The chatter about possibly impeaching President Obama is growing. But pundit John Fund says there may be another way for Congress to hit back at what they see as his abuse of power.
Fund suggests Congress should pursue censure instead of impeachment. He argues that censure would put the focus on Obama’s actions while impeachment would be viewed as a personal attack against the president.
The Congressional Research Service has identified a number of historical precedents in which the Senate or the House has adopted a resolution of censure or disapproval of a president or other executive or judicial officers. Indeed, in 1998, Democratic senator Dianne Feinstein and 37 co-sponsors introduced a joint resolution in the Senate that enumerated President Clinton’s various misdeeds, and “condemn[ed] his wrongful conduct in the strongest terms.” Likewise, Minority Leader Nancy Pelosi and other Democratic members of the House proposed similar resolutions, declaring that President Clinton’s actions “fully deserve the censure and condemnation of the American people and the Congress.”
But while impeachment isn’t appropriate, Congress must not simply acquiesce to President Obama’s numerous violations of the first Article of the Constitution, which is: “All legislative Powers herein granted shall be vested in a Congress of the United States.” In the 1830s, Senator Henry Clay of Kentucky offered a Senate resolution denouncing as unconstitutional President Andrew Jackson’s actions against the Bank of the United States. He warned his fellow Senators: “The premonitory symptoms of despotism are upon us; and if Congress does not apply an instantaneous and effective remedy, the fatal collapse will soon come on.”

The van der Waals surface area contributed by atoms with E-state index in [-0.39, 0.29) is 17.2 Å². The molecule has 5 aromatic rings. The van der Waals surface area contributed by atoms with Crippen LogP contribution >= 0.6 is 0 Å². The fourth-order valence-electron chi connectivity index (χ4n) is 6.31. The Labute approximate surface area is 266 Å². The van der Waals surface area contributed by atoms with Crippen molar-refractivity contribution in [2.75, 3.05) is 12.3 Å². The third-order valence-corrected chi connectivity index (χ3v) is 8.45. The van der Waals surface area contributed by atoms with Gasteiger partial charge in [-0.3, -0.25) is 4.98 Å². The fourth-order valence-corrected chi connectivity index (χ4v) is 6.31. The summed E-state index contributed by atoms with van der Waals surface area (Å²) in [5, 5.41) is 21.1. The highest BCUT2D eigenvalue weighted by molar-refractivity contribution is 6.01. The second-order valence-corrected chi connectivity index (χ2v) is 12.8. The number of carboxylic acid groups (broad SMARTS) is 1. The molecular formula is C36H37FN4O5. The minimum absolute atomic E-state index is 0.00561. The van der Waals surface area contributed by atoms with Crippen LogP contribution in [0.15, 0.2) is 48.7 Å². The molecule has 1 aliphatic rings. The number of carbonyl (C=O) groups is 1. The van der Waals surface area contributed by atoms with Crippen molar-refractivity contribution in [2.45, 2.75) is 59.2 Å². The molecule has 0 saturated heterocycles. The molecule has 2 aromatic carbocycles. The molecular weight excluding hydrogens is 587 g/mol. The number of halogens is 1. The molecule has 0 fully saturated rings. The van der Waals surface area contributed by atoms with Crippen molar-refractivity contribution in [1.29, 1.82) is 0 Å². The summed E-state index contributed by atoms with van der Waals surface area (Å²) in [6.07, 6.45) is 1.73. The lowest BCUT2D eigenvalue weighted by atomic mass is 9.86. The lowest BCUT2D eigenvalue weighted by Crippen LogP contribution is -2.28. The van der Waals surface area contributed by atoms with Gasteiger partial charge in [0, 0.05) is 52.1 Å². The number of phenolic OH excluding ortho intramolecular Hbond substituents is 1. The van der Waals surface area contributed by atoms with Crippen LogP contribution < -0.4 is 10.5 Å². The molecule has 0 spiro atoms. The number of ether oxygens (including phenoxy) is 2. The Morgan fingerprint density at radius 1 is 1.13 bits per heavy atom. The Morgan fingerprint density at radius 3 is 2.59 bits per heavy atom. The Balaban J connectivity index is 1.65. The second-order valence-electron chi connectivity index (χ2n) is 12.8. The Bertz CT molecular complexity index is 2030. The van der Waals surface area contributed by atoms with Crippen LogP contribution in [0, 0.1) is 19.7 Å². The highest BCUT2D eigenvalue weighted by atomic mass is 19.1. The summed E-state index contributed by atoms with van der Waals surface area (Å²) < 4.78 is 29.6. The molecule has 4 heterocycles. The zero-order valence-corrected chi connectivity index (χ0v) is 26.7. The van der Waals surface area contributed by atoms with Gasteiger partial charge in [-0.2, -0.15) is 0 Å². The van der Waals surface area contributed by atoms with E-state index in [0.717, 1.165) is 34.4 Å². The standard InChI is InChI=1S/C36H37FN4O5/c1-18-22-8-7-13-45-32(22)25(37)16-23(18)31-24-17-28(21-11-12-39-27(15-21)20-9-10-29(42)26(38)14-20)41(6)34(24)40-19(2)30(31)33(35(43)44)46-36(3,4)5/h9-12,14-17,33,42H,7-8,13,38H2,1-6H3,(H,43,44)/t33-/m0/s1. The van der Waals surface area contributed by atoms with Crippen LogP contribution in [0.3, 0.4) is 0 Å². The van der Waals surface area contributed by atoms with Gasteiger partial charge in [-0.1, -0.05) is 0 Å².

A resolution of censure would serve as a warning, a sort of constitutional yellow card, that Congress and the American people will not tolerate abuses of power indefinitely and that presidents who so overreach risk having a permanent blot on their record. President Obama should not be removed from office, but we will need more than mere criticism or even a lawsuit to remind him that his first duty is to uphold the laws, and that he is falling short.